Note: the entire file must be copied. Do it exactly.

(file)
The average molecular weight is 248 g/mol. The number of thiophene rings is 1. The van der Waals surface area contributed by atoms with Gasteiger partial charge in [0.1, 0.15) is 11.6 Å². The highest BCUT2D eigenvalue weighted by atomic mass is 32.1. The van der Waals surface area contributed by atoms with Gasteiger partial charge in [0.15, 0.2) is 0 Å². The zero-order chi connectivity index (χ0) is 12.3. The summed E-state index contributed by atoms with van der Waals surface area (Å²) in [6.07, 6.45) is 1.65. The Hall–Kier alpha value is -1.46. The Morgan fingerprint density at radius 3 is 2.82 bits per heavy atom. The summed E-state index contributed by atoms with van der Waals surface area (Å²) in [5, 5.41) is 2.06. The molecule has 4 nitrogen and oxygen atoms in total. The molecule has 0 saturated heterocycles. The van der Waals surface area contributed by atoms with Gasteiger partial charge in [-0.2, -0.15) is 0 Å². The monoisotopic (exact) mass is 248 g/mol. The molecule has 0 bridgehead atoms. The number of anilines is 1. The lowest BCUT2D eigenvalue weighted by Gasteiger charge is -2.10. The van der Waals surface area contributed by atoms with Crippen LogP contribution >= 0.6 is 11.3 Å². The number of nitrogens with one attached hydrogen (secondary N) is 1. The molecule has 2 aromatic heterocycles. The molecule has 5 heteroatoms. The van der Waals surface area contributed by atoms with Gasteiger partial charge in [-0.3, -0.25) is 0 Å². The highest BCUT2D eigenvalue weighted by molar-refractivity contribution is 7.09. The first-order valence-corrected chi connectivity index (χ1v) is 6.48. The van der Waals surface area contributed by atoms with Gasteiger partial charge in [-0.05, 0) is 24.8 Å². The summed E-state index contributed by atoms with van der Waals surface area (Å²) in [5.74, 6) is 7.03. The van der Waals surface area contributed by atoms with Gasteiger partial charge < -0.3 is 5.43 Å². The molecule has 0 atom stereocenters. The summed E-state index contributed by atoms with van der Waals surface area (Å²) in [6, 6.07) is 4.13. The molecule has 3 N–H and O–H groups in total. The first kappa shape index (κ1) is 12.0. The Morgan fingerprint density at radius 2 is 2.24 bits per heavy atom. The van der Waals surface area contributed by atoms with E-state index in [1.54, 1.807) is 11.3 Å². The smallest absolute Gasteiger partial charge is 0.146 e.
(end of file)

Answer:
The average molecular weight is 248 g/mol. The number of thiophene rings is 1. The van der Waals surface area contributed by atoms with Gasteiger partial charge in [0.1, 0.15) is 11.6 Å². The highest BCUT2D eigenvalue weighted by atomic mass is 32.1. The van der Waals surface area contributed by atoms with Gasteiger partial charge in [0.15, 0.2) is 0 Å². The zero-order chi connectivity index (χ0) is 12.3. The summed E-state index contributed by atoms with van der Waals surface area (Å²) in [6.07, 6.45) is 1.65. The Hall–Kier alpha value is -1.46. The Morgan fingerprint density at radius 3 is 2.82 bits per heavy atom. The summed E-state index contributed by atoms with van der Waals surface area (Å²) in [5, 5.41) is 2.06. The molecule has 4 nitrogen and oxygen atoms in total. The molecule has 0 saturated heterocycles. The van der Waals surface area contributed by atoms with Gasteiger partial charge in [-0.2, -0.15) is 0 Å². The monoisotopic (exact) mass is 248 g/mol. The molecule has 0 bridgehead atoms. The number of anilines is 1. The lowest BCUT2D eigenvalue weighted by Gasteiger charge is -2.10. The van der Waals surface area contributed by atoms with Crippen LogP contribution >= 0.6 is 11.3 Å². The number of nitrogens with one attached hydrogen (secondary N) is 1. The molecule has 2 aromatic heterocycles. The molecule has 5 heteroatoms. The van der Waals surface area contributed by atoms with Gasteiger partial charge in [-0.3, -0.25) is 0 Å². The highest BCUT2D eigenvalue weighted by molar-refractivity contribution is 7.09. The first-order valence-corrected chi connectivity index (χ1v) is 6.48. The van der Waals surface area contributed by atoms with Gasteiger partial charge in [-0.05, 0) is 24.8 Å². The summed E-state index contributed by atoms with van der Waals surface area (Å²) in [5.74, 6) is 7.03. The van der Waals surface area contributed by atoms with Gasteiger partial charge < -0.3 is 5.43 Å². The molecule has 0 atom stereocenters. The summed E-state index contributed by atoms with van der Waals surface area (Å²) in [6, 6.07) is 4.13. The molecule has 3 N–H and O–H groups in total. The first kappa shape index (κ1) is 12.0. The Morgan fingerprint density at radius 2 is 2.24 bits per heavy atom. The van der Waals surface area contributed by atoms with E-state index in [1.54, 1.807) is 11.3 Å². The smallest absolute Gasteiger partial charge is 0.146 e.